Connie Foureman’s career is a lesson on the power of learning something new
By Hilary Reeves
Growing up, Connie Foureman’s career options were limited. The youngest of three children living in Sidney, Ohio, a small manufacturing town north of Dayton, she took business courses in high school to help prepare for an office job after graduation.
“My high school had an all-boy band, and even the band majorette was a boy,” she said. “All the boys played horns in the band, and the girls had to choose from among the string instruments, so I played the violin for a few years. I wanted to be a dancer, but one of the (founders) of my ballet school quit within six months of beginning a professional career. She said it was very hard, and if she couldn’t do it, I knew I didn’t stand a chance. We weren’t given the opportunities to pursue careers, except what ‘girls’ did. It’s refreshing to see all the choices women have today.”
Foureman started working part-time for a trucking company while she was still in high school. After graduation, she worked in the company’s traffic department creating tariff pages before a promotion to Accounting. Several years later, Foureman married a truck broker and began working as his office manager. A few more years passed in Ohio before her husband sold his business and the couple moved to sunny Tampa, Florida, where Foureman found Navieras and the ocean transportation business.
“I learned documentation, ratings, booking, customer service, and soon became the Freight Audit Supervisor, where I found my passion,” she said. “The ocean transportation business to Puerto Rico was so much more involved than just trucking from one state to another.”
Foureman currently works as the Freight Audit Team Lead for TOTE Resources, based in Jacksonville. The company provides audit services for TOTE Maritime Puerto Rico. Though her years in the industry have produced many challenges, there are two that she continues to draw inspiration from.
“When Navieras began service to South America, Freight Audit wasn’t going to be involved, so I was given very little information about the service,” she explained. “But guess what? When the customer had a problem, they called Freight Audit. I had no experience or training in foreign trade, but I stepped up immediately to talk to our agents and issue corrections so the cargo would be released.”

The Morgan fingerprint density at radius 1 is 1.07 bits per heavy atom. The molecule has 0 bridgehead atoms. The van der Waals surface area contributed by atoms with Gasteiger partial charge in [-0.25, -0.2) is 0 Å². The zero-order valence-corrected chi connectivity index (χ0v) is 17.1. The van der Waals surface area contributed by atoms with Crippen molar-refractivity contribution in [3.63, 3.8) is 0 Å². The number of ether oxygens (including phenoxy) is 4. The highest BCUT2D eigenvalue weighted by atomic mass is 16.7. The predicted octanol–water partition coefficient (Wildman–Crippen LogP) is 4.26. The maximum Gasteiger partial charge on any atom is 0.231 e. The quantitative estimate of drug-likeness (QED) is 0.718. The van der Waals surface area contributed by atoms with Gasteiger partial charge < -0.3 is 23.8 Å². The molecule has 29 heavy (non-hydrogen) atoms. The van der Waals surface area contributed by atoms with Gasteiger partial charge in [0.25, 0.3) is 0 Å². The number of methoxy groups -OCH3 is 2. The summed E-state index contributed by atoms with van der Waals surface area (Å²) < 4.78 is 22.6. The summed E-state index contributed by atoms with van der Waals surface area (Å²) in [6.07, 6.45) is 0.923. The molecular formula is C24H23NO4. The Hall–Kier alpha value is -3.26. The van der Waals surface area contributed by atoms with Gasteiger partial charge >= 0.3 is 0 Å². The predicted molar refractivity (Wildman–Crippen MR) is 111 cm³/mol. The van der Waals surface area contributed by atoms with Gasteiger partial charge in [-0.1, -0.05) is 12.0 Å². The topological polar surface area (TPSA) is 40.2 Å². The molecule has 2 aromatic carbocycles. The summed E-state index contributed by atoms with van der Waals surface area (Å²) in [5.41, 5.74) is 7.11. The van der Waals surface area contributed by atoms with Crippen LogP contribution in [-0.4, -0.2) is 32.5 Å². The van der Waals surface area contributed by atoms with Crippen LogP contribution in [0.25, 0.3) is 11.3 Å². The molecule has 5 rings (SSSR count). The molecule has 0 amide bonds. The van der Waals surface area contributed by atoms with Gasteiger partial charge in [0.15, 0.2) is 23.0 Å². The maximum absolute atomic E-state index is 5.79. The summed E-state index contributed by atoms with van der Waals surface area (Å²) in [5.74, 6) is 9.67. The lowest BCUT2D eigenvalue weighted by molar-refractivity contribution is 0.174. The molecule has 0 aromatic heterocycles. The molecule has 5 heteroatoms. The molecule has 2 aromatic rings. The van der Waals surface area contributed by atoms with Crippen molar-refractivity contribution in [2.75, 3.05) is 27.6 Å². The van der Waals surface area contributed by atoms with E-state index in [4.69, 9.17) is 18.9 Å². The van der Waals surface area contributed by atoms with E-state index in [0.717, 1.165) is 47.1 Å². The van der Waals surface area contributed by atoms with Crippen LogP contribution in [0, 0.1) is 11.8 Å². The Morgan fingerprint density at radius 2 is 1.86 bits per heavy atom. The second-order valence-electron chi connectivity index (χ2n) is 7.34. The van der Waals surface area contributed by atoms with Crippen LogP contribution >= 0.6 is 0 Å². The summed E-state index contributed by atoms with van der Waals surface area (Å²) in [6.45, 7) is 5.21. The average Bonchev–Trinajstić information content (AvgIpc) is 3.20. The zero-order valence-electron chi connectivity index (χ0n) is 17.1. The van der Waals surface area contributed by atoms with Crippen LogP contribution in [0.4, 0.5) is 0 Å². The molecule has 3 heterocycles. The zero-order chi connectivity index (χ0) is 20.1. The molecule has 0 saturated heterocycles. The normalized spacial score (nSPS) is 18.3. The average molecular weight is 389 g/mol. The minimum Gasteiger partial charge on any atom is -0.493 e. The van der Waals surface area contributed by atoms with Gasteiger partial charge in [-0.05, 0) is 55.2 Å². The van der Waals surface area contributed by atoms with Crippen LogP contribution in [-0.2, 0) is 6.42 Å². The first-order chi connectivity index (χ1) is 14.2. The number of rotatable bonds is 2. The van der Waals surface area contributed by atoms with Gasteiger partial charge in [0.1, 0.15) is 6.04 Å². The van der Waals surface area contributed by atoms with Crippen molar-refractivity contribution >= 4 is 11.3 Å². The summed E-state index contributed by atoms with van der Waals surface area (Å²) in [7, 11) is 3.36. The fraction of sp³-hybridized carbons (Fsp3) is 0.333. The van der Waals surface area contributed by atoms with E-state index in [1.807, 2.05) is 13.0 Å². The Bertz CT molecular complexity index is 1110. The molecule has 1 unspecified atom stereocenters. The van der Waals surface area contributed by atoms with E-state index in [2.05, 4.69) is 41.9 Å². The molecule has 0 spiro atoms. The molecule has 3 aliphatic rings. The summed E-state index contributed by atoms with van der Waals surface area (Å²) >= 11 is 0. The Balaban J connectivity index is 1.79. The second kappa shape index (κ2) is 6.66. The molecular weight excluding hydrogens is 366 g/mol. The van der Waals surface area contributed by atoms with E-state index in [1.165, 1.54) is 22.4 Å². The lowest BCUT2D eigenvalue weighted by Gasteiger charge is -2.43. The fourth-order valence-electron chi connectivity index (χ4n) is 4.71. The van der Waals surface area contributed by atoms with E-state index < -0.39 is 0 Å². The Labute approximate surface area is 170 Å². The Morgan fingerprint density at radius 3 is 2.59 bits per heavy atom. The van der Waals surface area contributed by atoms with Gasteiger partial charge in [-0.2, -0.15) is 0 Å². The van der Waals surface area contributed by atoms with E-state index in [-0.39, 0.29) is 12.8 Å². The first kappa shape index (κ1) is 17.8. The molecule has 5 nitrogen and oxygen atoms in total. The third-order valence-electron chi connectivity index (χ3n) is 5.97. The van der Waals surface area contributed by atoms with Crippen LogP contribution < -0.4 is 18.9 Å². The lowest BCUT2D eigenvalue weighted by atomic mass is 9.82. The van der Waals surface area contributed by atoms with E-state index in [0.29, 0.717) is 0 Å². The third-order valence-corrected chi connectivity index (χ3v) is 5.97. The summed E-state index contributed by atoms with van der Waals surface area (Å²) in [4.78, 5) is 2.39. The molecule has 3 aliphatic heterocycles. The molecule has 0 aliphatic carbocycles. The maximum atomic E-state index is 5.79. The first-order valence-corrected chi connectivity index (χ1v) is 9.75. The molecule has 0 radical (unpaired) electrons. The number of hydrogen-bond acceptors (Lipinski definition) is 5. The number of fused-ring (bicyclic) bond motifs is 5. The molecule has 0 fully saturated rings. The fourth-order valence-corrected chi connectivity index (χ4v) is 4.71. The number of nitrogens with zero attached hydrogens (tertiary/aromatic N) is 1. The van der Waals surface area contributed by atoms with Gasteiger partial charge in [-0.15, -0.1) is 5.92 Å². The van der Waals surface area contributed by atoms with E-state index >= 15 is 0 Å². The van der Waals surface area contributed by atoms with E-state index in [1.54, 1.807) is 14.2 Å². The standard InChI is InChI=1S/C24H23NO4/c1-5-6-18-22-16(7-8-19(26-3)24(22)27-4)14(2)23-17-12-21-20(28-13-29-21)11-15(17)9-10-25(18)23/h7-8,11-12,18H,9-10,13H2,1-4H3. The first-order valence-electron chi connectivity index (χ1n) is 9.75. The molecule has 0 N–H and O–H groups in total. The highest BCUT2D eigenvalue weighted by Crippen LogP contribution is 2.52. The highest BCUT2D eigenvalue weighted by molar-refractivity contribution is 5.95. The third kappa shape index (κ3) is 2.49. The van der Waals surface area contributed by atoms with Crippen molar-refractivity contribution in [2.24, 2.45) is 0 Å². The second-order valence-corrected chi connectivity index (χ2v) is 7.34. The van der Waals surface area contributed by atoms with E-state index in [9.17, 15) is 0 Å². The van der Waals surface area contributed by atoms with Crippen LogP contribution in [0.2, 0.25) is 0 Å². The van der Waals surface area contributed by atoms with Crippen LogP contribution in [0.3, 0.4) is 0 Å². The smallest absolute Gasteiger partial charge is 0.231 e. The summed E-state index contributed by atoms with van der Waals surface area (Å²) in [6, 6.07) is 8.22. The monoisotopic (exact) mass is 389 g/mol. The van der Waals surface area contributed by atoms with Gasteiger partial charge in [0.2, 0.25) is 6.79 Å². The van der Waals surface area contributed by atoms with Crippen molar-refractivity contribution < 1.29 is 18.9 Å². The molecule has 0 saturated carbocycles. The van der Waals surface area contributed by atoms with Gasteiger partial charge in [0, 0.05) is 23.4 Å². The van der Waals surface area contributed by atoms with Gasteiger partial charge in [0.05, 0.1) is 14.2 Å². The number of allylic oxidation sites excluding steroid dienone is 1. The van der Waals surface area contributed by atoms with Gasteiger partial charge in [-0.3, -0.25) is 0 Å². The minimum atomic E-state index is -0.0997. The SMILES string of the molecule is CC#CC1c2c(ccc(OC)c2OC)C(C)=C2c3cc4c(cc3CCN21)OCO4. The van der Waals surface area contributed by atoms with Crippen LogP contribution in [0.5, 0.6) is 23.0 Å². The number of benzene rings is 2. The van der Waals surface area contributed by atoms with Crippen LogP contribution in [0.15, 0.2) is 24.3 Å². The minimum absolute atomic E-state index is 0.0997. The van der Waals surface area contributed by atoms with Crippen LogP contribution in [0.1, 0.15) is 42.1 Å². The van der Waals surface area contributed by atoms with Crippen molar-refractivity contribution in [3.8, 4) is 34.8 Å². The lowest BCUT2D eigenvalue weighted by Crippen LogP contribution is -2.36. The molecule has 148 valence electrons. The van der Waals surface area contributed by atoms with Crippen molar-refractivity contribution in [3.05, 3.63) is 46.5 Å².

The second, more emotional challenge, was making the move from Tampa to Jacksonville.
“When Sea Star Line purchased Navieras, I couldn’t turn down the opportunity,” she said. “That was a scary time. I was selling my house to move to a new city, work for a different company, and when I began work and had trouble getting a report of out the new computer system, I was ready to run away and hide.”
Fortunately, Foureman instead began working with I.T., made changes, kept working, made more changes, and with some help from fellow employees, scaled the workload down.
“Everyone survived, and business continued,” she laughed.
Foureman said she is most proud of her work to make the invoicing process more efficient while participating as part of the Invoice Production Team. The team determined it was more efficient for one person to both document and rate shipments, instead of having one group document and once group rate.
“I’d describe myself as flexible,” she said. “Over the years, we’ve been through three back office systems and many, many changes. I believe you have to be flexible and able to accept change quickly and move forward, or get left behind in the dust. There is always something new happening, and with new systems or services, we have to accept change and adapt quickly.”
Foureman’s father, 91 years old last December, taught her to work hard and accept responsibility. While she regrets not going to college, she acknowledges that, had she gone, she would never have met her husband or worked for TOTE.
“My husband and I have enjoyed 33 years of marriage and ‘the girls:’ Dolly, a three-year-old dachshund, and Daisy, a two-year-old dachshund.”
Foureman currently serves as a caregiver to her husband, who has suffered some medical problems in recently years, but hopes someday to travel – and perhaps write a book.
“I love my job, my coworkers and this company,” she concluded “We work together with other departments and have cross-functional team collaboration to solve problems. Our goal is to help prevent forest fires – I mean future errors, she joked – to reduce corrections. Our motto is that we always do the right thing.”